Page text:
Once Upon a Time in London
The cinematic canon of gangster epics is overflowing more than the rivers used to dump the bodies. So how does one make a film that stands out in a crowded genre? Capitalising on the recent success of British crime saga’s like Peaky Blinders (2013–) and Legend (2015), Once Upon a Time in London, based on the true story of the underworldly talents of Jack “Spot” Comer (Terry Stone) and Billy Hill (Leo Gregory), constructs a sweeping mythological narrative that covers much of the 1930s, 40s and 50s – but ultimately falls quite a bit short of being Britain’s answer to the De Niro-led 1984 Hollywood classic Once Upon a Time in America.
With the familiar familial trope of warring bloodlines so central to many gangster epics notably absent (here we encounter individuals, not families, doing battle), the real patriarch in the picture is power, its progeny of jealousy, greed, lust, betrayal and charming violence dominating almost every scene. Friends turn foes and foes turn friends as Spot and Billy Hill vie for the heavyweight title of King of the London Underworld.
Perpetually shifting power balances are beautifully illuminated by cinematographic changes in light and colour. As Spot climbs ranks the palette of colours framing the screen becomes rich and opulent, characters gilded with an almost golden hue, their world drenched in the champagne they so enjoy. Yet always in the background lurk their ominous shadows, warning us of darker days close by.
Nobody’s character better captures this looming tension than Stone’s, and the actor’s performance capably embodies the twin pillars of hubris and tragic pathos that support the weighty architecture of any classic gangster drama. Gregory too, as cocksure Billy Hill, has some good moments, especially when directly confronting his old boss Spot. But look further, to the supporting cast, and there isn’t a lot to say – and that perhaps says a lot.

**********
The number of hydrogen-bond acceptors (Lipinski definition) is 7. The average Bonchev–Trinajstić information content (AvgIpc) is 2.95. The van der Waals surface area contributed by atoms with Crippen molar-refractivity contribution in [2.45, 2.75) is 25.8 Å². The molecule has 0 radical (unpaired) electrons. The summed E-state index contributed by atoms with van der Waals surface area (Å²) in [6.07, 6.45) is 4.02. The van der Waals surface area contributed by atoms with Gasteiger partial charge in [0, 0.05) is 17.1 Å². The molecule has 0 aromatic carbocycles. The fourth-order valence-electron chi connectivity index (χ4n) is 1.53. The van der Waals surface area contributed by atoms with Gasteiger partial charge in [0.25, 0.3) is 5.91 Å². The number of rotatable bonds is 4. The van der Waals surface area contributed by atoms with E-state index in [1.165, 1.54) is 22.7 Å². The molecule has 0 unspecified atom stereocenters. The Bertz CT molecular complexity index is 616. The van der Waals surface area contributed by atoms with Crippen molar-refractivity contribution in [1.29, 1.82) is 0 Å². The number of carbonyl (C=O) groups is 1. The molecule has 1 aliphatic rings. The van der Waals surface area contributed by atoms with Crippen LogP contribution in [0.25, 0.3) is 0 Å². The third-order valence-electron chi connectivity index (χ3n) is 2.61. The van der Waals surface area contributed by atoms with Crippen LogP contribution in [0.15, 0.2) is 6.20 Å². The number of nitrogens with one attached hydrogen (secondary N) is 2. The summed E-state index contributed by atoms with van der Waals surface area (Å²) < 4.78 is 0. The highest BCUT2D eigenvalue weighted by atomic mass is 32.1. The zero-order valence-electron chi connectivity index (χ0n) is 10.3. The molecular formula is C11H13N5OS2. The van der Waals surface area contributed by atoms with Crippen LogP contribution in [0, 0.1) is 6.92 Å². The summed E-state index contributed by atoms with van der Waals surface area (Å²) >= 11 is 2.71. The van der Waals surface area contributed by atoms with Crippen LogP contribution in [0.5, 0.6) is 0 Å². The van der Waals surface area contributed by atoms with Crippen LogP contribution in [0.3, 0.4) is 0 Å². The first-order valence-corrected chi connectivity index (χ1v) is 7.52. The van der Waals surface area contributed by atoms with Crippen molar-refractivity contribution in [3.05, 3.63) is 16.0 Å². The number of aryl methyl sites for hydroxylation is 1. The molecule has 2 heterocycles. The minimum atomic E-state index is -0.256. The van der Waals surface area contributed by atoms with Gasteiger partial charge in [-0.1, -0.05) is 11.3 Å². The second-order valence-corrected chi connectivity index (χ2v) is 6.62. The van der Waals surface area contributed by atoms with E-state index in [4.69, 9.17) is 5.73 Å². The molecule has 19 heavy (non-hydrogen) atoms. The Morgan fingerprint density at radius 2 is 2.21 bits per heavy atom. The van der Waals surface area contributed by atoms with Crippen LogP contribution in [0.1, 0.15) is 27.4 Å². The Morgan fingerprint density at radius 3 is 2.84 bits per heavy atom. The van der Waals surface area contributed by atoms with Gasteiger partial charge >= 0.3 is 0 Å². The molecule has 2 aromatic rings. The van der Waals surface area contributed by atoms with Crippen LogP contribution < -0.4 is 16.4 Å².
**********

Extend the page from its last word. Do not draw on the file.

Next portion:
Director Simon Rumley has built his reputation on intricate horror films that juxtapose physical and psychological torment. But though his first voyage into the crime genre again highlights his incredible command of the audiovisual language of violence, his mastery of emotional brutality, the lexicon of despair, desperation and hope, do not shine through in equal measure. Once Upon a Time in London sets itself an impossible task by aiming to mythologise Spot and Billy as underworld kings at the same time as attempting to deconstruct them as historical figures. The former requires an incredible breadth of characters and events, hence a bloody narrative stretching across 20 years that makes each appear larger than life, while the latter requires a level of psychological depth seemingly at odds with so grand a frame. And indeed, the film suffers, never quite reaching down deep enough into the characters’ psyches, something that holds true especially for an ancillary cast whose roles and lines often feel perfunctory, important topics like pregnancy glossed over hastily in a ticking-off-the-boxes affair.
There is a reason Italian director Sergio Leone’s Once Upon a Time in America clocked in at nearly four hours. Its British counterpart attempts to cover the same amount of ground in roughly half the time. In a rush, it forgets most of the key ingredients at the Sicilian grocery.
Once Upon a Time in London is released in select cinemas on 19th April 2019.
Watch the trailer for Once Upon a Time in London here: